By Anish Chand in Lautoka
The High Court in Lautoka yesterday issued orders to the Fiji police and the Immigration Department not to remove four members of the controversial South Korean religious cult Grace Road from Fiji.
They are Beomseop Shin, Byeongjoon Lee, Jung “Daniel” Yong Kim and Jinsook Yoon.
The interim injunction was issued restraining the Director of Immigration, Commissioner of Police, Airports Fiji Ltd, Civil Aviation Authority of Fiji, Fiji Airways and Air Terminal Services from removing these individuals from Fiji.
The High Court has adjourned the case to September 18 at 9am for hearing.
The restraining order was obtained by Gordon and Company of Lautoka.
Earlier, Home Affairs Minister Pio Tikoduadua had called on members of the public to reach out to the authorities if they had information on the whereabouts of Grace Road president “Daniel” Jung Yong Kim and Jin Sook Yoon, reports The Fiji Times’ Meri Radinibaravi.
An International Criminal Police Organisation (Interpol) red notice was issued for Kim, Yoon and five other South Korean individuals in July 2018, which Tikoduadua said had been “ignored by the former government”.
The seven individuals are Kim, Yoon, acting Grace Road president Sung Jin Lee, Nam Suk Choi, Byeong Joon Lee, Beomseop Shin and Chul Na.
“In July 2018, red notices were published by Interpol referring to these individuals as ‘fugitives wanted for prosecution’. All of these were ignored by the former government,” Tikoduadua told the media yesterday.
“Using my discretion as minister, under Section 13(2)(g) of the Immigration Act, these individuals were declared prohibited immigrants — making their presence in Fiji unlawful.
“In that regard, may I just use this opportunity to reach out to these other two who, in my view perhaps, are trying not to be seen or noticed by anybody.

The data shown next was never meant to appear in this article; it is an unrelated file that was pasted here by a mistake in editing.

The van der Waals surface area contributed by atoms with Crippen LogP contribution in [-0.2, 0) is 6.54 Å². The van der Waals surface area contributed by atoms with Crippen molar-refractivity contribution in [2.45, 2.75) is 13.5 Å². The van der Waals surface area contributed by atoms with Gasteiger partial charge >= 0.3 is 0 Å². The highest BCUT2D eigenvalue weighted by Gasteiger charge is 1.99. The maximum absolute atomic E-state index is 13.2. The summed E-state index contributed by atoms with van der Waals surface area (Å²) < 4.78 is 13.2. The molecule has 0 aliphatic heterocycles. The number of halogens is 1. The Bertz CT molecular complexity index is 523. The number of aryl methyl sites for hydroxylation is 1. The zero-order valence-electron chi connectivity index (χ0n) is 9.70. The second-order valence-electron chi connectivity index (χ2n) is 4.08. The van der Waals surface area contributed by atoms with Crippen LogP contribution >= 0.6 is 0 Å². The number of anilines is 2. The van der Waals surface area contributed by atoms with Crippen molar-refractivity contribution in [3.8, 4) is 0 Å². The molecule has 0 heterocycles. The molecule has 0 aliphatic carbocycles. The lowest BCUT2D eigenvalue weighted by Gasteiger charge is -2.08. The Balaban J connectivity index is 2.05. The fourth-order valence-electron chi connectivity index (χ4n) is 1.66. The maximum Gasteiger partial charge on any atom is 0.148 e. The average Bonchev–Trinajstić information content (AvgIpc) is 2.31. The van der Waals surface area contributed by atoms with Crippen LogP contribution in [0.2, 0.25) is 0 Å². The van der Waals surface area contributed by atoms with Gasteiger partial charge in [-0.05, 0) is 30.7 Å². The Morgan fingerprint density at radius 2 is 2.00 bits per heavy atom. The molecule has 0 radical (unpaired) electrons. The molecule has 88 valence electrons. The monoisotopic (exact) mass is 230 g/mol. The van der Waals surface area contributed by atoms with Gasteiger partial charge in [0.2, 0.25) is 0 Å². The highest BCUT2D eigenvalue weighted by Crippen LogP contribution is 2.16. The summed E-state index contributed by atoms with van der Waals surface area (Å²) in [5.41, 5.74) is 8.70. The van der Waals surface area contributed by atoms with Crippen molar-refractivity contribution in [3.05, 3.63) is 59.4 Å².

“We’re unable to reach them, the police obviously, and the relevant authorities are looking for them. Let me remind the general public that it is an offence to actually harbour people who are wanted, it’s against the law to do that.
“So, please, we welcome information with regard to their location as they are prohibited immigrants in Fiji.”
Tikoduadua said that while Kim and Yoon were still at large, Joon Lee and Shin had been successfully transported back to Korea, accompanied by a South Korean Embassy interpreter and four Fiji police personnel who “will return to Fiji after a brief stay in South Korea”.
“These individuals’ passports were nullified by the Korean government in relation to charges laid by the South Korean government which had issued a warrant for their arrest.
“During the removal process, Fiji Airways declined to transport Sung Jin Lee and Nam Suk Choi due to a High Court order. The Solicitor-General (Ropate Green) has received this court order for review.
“Ms Lee and Ms Choi have been released and are currently at the Grace Road farm in Navua.
“Additionally, the Ministry of Home Affairs and Immigration is exploring legal options under the Mutual Assistance in Criminal Matters Act 1997 and the Extradition Act 2003, given that these individuals are subject to an Interpol red notice.”
Tikoduadua said that yesterday, Green had indicated plans to appeal the court order.
Anish Chand is a Fiji Times reporter. Republished with permission.
Article by AsiaPacificReport.nz